Hiding behind complexity

Brad Stulberg, one of the leading authors in the field of human performance wrote about the concept of “hiding behind complexity.” One of the reasons why we get seduced by complexity is that we can hide behind it. We use it as a shelter that helps us ignore reality. Reality says that most things in life can be achieved by simply showing up and doing the work. Not by thinking about it or talking about it, simply by doing it. Complexity gives us excuses and ways out, it gives us many things to talk about and place the blame on. If a complex program or a strategy doesn’t work, we intuitively start looking for a reason why this was not the right thing for us, while in fact, we actually failed in our basic effort. Or simply put, the less options we have to hide behind, the more focussed we are on the essential changes that need to be made within ourselves. Complexity also gives us endless options for switching things up all the time, and therefore it’s harder to stick to something. If one program doesn’t work, we quickly find a new one and start all over again. After a while, we will most likely end up where we first started, without making any progress. “Simplicity is different”, Stulberg wrote. “You can’t hide behind simplicity. You have to show up, day in/day out, and actually do the work”.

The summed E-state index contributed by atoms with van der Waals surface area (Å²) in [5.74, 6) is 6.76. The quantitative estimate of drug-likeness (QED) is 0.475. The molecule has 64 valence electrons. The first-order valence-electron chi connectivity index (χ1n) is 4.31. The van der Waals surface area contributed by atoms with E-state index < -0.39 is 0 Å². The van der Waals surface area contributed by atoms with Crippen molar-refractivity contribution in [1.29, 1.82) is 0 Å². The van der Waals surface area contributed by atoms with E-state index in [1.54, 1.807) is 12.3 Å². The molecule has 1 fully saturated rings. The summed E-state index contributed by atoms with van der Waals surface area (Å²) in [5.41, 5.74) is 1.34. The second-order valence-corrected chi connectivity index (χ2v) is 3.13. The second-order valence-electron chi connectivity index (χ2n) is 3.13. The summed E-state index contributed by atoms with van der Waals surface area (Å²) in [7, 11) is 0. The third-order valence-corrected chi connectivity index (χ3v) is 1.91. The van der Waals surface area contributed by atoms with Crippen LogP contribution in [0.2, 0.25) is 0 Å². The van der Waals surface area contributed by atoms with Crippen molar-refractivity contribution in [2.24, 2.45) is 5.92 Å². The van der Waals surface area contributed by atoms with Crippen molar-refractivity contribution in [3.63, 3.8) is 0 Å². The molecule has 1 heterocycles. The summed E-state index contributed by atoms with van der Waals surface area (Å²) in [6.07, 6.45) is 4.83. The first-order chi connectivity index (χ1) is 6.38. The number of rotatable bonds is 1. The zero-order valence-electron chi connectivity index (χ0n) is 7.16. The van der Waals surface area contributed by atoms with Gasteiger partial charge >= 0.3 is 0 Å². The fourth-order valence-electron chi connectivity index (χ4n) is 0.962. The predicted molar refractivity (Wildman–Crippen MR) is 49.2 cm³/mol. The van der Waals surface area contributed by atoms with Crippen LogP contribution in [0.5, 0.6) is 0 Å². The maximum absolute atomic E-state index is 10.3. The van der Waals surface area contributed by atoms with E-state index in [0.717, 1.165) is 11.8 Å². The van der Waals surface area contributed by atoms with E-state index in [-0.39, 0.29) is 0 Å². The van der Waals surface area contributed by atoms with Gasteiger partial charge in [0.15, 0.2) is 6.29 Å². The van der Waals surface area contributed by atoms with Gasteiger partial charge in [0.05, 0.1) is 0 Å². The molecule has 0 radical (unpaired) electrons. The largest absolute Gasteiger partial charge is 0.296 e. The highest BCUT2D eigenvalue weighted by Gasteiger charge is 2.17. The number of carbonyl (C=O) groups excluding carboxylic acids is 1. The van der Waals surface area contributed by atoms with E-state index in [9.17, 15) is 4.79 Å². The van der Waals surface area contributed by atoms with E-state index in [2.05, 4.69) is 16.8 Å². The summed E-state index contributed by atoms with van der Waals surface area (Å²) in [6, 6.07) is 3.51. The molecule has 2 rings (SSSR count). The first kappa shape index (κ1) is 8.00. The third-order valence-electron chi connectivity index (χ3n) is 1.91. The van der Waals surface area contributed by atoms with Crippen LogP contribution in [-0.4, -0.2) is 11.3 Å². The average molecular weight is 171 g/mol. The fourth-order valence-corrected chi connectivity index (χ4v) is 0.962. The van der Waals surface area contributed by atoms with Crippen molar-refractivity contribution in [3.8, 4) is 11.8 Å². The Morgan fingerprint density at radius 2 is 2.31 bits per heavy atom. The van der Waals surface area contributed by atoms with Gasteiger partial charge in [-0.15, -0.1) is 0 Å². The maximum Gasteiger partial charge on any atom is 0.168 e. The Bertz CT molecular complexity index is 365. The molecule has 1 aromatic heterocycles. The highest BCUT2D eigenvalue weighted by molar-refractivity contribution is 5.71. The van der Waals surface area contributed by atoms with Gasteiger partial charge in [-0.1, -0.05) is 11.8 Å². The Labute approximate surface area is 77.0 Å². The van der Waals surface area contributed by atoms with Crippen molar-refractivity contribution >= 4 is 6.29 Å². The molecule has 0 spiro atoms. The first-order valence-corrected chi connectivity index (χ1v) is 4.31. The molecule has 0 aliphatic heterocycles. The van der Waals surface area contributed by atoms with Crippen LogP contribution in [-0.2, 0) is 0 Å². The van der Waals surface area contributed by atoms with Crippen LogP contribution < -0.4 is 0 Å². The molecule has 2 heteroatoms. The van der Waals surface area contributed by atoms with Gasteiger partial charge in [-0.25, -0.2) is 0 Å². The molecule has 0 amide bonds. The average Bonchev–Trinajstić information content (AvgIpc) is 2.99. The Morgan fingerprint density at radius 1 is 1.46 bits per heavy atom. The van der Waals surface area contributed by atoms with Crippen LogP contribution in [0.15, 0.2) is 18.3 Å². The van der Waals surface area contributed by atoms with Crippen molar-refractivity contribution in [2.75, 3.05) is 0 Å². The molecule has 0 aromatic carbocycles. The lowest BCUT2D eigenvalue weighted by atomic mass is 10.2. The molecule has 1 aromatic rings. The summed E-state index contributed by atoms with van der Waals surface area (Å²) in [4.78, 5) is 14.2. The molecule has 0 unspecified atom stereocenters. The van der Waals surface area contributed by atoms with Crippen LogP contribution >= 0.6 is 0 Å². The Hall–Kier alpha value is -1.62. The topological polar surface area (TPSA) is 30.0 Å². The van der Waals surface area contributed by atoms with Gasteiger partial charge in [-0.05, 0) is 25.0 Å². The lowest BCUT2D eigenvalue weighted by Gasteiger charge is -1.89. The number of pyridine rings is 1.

Rafael Nadal was asked about how he trains mentally to stay focused on top of his game for such a long period of time. While many expected to hear about the team of experts that work with Rafa or cutting-edge psychology methods that he uses, the 19-time grand slam champion revealed this simple philosophy: